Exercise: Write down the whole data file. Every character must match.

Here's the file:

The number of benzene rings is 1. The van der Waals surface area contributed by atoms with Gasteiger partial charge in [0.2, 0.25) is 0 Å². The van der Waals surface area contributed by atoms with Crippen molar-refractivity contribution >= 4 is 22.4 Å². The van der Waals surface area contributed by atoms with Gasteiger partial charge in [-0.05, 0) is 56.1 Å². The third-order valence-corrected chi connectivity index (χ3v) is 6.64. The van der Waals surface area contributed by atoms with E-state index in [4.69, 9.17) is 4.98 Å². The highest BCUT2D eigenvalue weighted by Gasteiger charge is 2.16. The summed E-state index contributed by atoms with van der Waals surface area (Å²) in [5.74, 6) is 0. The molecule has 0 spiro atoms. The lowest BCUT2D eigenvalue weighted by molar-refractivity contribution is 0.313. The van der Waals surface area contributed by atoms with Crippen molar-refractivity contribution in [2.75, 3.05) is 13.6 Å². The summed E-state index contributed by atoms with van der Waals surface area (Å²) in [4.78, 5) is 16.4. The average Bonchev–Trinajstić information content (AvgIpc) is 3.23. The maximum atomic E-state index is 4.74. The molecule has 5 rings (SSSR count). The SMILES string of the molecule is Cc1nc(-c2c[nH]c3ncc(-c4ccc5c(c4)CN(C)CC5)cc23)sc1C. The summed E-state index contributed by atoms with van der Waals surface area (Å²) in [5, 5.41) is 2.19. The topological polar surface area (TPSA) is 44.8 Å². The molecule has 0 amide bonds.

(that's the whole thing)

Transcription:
The number of benzene rings is 1. The van der Waals surface area contributed by atoms with Gasteiger partial charge in [0.2, 0.25) is 0 Å². The van der Waals surface area contributed by atoms with Crippen molar-refractivity contribution >= 4 is 22.4 Å². The van der Waals surface area contributed by atoms with Gasteiger partial charge in [-0.05, 0) is 56.1 Å². The third-order valence-corrected chi connectivity index (χ3v) is 6.64. The van der Waals surface area contributed by atoms with E-state index in [4.69, 9.17) is 4.98 Å². The highest BCUT2D eigenvalue weighted by Gasteiger charge is 2.16. The summed E-state index contributed by atoms with van der Waals surface area (Å²) in [5.74, 6) is 0. The molecule has 0 spiro atoms. The lowest BCUT2D eigenvalue weighted by molar-refractivity contribution is 0.313. The van der Waals surface area contributed by atoms with Crippen molar-refractivity contribution in [2.75, 3.05) is 13.6 Å². The summed E-state index contributed by atoms with van der Waals surface area (Å²) in [4.78, 5) is 16.4. The average Bonchev–Trinajstić information content (AvgIpc) is 3.23. The maximum atomic E-state index is 4.74. The molecule has 5 rings (SSSR count). The SMILES string of the molecule is Cc1nc(-c2c[nH]c3ncc(-c4ccc5c(c4)CN(C)CC5)cc23)sc1C. The summed E-state index contributed by atoms with van der Waals surface area (Å²) in [5, 5.41) is 2.19. The topological polar surface area (TPSA) is 44.8 Å². The molecule has 0 amide bonds.